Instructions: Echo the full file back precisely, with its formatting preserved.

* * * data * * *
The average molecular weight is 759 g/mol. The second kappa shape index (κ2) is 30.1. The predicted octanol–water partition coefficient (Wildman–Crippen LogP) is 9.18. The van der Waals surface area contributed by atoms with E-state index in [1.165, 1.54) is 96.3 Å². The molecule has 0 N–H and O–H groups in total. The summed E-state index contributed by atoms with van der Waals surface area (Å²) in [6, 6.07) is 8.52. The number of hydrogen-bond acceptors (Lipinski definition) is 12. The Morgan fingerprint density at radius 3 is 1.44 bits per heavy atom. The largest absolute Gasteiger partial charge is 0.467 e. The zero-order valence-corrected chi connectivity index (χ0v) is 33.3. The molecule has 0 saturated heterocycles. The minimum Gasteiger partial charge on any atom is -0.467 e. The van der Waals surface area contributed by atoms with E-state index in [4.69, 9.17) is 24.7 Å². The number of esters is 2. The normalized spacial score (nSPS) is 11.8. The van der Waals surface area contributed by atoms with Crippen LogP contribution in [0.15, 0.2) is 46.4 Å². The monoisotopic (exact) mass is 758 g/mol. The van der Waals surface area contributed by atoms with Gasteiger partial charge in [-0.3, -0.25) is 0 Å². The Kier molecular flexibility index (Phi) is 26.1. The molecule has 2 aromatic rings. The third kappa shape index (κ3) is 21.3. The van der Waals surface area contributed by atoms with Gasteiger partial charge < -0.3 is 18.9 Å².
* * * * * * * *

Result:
The average molecular weight is 759 g/mol. The second kappa shape index (κ2) is 30.1. The predicted octanol–water partition coefficient (Wildman–Crippen LogP) is 9.18. The van der Waals surface area contributed by atoms with E-state index in [1.165, 1.54) is 96.3 Å². The molecule has 0 N–H and O–H groups in total. The summed E-state index contributed by atoms with van der Waals surface area (Å²) in [6, 6.07) is 8.52. The number of hydrogen-bond acceptors (Lipinski definition) is 12. The Morgan fingerprint density at radius 3 is 1.44 bits per heavy atom. The largest absolute Gasteiger partial charge is 0.467 e. The zero-order valence-corrected chi connectivity index (χ0v) is 33.3. The molecule has 0 saturated heterocycles. The minimum Gasteiger partial charge on any atom is -0.467 e. The van der Waals surface area contributed by atoms with E-state index in [4.69, 9.17) is 24.7 Å². The number of esters is 2. The normalized spacial score (nSPS) is 11.8. The van der Waals surface area contributed by atoms with Crippen LogP contribution in [0.15, 0.2) is 46.4 Å². The monoisotopic (exact) mass is 758 g/mol. The van der Waals surface area contributed by atoms with Gasteiger partial charge in [-0.3, -0.25) is 0 Å². The Kier molecular flexibility index (Phi) is 26.1. The molecule has 2 aromatic rings. The third kappa shape index (κ3) is 21.3. The van der Waals surface area contributed by atoms with Gasteiger partial charge < -0.3 is 18.9 Å².